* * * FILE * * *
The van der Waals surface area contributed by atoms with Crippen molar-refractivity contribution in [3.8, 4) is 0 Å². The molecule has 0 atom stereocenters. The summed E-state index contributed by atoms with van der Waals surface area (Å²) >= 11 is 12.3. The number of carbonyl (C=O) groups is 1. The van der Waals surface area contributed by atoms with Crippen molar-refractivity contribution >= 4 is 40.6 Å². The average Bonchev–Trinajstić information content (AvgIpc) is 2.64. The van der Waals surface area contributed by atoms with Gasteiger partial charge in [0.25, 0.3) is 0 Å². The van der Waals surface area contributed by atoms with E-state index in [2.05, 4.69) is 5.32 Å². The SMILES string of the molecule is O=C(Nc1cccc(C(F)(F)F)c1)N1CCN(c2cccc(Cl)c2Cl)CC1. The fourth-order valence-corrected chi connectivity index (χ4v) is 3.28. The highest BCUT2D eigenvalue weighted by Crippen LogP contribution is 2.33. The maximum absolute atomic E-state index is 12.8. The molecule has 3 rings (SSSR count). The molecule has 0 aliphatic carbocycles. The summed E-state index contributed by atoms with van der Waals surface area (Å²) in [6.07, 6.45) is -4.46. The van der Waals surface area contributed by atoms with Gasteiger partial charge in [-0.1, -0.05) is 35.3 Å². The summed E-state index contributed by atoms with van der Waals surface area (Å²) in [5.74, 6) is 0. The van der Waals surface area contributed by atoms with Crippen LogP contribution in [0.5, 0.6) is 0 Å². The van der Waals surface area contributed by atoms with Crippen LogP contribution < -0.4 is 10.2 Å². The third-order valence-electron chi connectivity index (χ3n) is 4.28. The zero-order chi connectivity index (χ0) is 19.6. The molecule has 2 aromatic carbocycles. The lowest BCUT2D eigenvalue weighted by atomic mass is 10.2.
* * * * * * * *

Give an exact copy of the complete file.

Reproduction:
The van der Waals surface area contributed by atoms with Crippen molar-refractivity contribution in [3.8, 4) is 0 Å². The molecule has 0 atom stereocenters. The summed E-state index contributed by atoms with van der Waals surface area (Å²) >= 11 is 12.3. The number of carbonyl (C=O) groups is 1. The van der Waals surface area contributed by atoms with Crippen molar-refractivity contribution >= 4 is 40.6 Å². The average Bonchev–Trinajstić information content (AvgIpc) is 2.64. The van der Waals surface area contributed by atoms with Gasteiger partial charge in [0.25, 0.3) is 0 Å². The van der Waals surface area contributed by atoms with E-state index in [2.05, 4.69) is 5.32 Å². The SMILES string of the molecule is O=C(Nc1cccc(C(F)(F)F)c1)N1CCN(c2cccc(Cl)c2Cl)CC1. The fourth-order valence-corrected chi connectivity index (χ4v) is 3.28. The highest BCUT2D eigenvalue weighted by Crippen LogP contribution is 2.33. The maximum absolute atomic E-state index is 12.8. The molecule has 3 rings (SSSR count). The molecule has 0 aliphatic carbocycles. The summed E-state index contributed by atoms with van der Waals surface area (Å²) in [6.07, 6.45) is -4.46. The van der Waals surface area contributed by atoms with Gasteiger partial charge in [-0.1, -0.05) is 35.3 Å². The summed E-state index contributed by atoms with van der Waals surface area (Å²) in [5.74, 6) is 0. The van der Waals surface area contributed by atoms with Crippen LogP contribution in [0.5, 0.6) is 0 Å². The van der Waals surface area contributed by atoms with Crippen LogP contribution < -0.4 is 10.2 Å². The third-order valence-electron chi connectivity index (χ3n) is 4.28. The zero-order chi connectivity index (χ0) is 19.6. The molecule has 2 aromatic carbocycles. The lowest BCUT2D eigenvalue weighted by atomic mass is 10.2.